Analysis of multilateral software confidentiality requirements




Onabajo, Adeniyi

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Ensuring privacy and confidentiality concerns of data owners is an important aspect of a secured information system. This is particularly important for integrated systems, which allow data exchange across organizations. Governments, regulatory bodies and organizations provide legislations, regulations and guidelines for information privacy and security to ensure proper data handling. These are usually specified in natural language formats, contain default requirements and exceptions, and are often ambiguous. In addition, interacting concerns, which are often multilayered and from different stakeholders, e.g., jurisdictions, need to be considered in software development. Similar to other security concerns, analysis of confidentiality concerns should be integrated into the early phase of software development in order to facilitate early identification of defects - incompleteness and inconsistencies, in the requirements. This dissertation presents research conducted to develop a method to detect these defects using goal models which support defaults and exceptions. The goal models are derived from annotations of the natural language sources. A prototype tool is also developed to support the method. The evaluations conducted indicate the method and tool provide benefits, including distinguishing requirement interferences and conflicts, exception handling, and navigation between annotated documents and the goal models. Although current limitations of the method include a manual user driven annotation step, the method provides features that assist in early analysis of confidentiality requirements from natural language sources.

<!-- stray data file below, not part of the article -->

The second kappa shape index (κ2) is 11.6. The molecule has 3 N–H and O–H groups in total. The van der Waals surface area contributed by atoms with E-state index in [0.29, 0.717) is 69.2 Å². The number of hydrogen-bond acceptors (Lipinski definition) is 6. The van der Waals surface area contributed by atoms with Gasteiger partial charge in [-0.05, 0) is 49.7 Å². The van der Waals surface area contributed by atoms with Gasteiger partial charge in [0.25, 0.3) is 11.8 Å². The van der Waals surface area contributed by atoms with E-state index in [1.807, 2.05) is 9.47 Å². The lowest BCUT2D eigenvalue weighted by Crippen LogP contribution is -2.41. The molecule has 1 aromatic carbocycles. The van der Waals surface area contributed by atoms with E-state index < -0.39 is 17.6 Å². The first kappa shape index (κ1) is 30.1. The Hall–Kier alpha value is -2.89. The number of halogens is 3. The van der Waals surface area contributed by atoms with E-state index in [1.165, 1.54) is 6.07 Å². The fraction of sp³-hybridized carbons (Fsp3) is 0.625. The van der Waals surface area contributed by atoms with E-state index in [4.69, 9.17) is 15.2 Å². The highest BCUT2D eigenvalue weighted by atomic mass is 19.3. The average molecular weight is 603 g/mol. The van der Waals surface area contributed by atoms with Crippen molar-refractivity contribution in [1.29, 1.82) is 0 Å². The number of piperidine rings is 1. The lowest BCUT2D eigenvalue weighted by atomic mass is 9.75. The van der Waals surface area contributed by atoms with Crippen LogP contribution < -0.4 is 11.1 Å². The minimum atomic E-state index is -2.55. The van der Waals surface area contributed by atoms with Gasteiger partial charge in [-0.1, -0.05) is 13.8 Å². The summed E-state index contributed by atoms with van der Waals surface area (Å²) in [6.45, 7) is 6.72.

confidentiality, natural language requirements, goal-based analysis, default requirements, defeasible reasoning